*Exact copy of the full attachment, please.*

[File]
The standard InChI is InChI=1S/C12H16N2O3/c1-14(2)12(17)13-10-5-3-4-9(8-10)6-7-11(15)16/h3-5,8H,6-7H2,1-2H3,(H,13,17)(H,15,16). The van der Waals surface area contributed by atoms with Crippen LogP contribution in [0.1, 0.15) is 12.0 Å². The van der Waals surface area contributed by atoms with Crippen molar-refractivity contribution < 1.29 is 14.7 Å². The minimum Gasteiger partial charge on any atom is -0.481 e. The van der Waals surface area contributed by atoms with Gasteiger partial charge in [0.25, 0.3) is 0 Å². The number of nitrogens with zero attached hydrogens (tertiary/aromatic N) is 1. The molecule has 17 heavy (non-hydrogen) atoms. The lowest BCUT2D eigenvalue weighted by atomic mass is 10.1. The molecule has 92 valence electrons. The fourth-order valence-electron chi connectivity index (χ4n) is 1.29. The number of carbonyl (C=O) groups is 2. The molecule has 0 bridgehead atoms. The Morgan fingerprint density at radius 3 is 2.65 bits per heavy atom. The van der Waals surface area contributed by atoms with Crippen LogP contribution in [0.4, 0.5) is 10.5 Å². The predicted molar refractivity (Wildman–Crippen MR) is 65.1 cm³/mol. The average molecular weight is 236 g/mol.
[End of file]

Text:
The standard InChI is InChI=1S/C12H16N2O3/c1-14(2)12(17)13-10-5-3-4-9(8-10)6-7-11(15)16/h3-5,8H,6-7H2,1-2H3,(H,13,17)(H,15,16). The van der Waals surface area contributed by atoms with Crippen LogP contribution in [0.1, 0.15) is 12.0 Å². The van der Waals surface area contributed by atoms with Crippen molar-refractivity contribution < 1.29 is 14.7 Å². The minimum Gasteiger partial charge on any atom is -0.481 e. The van der Waals surface area contributed by atoms with Gasteiger partial charge in [0.25, 0.3) is 0 Å². The number of nitrogens with zero attached hydrogens (tertiary/aromatic N) is 1. The molecule has 17 heavy (non-hydrogen) atoms. The lowest BCUT2D eigenvalue weighted by atomic mass is 10.1. The molecule has 92 valence electrons. The fourth-order valence-electron chi connectivity index (χ4n) is 1.29. The number of carbonyl (C=O) groups is 2. The molecule has 0 bridgehead atoms. The Morgan fingerprint density at radius 3 is 2.65 bits per heavy atom. The van der Waals surface area contributed by atoms with Crippen LogP contribution in [0.4, 0.5) is 10.5 Å². The predicted molar refractivity (Wildman–Crippen MR) is 65.1 cm³/mol. The average molecular weight is 236 g/mol.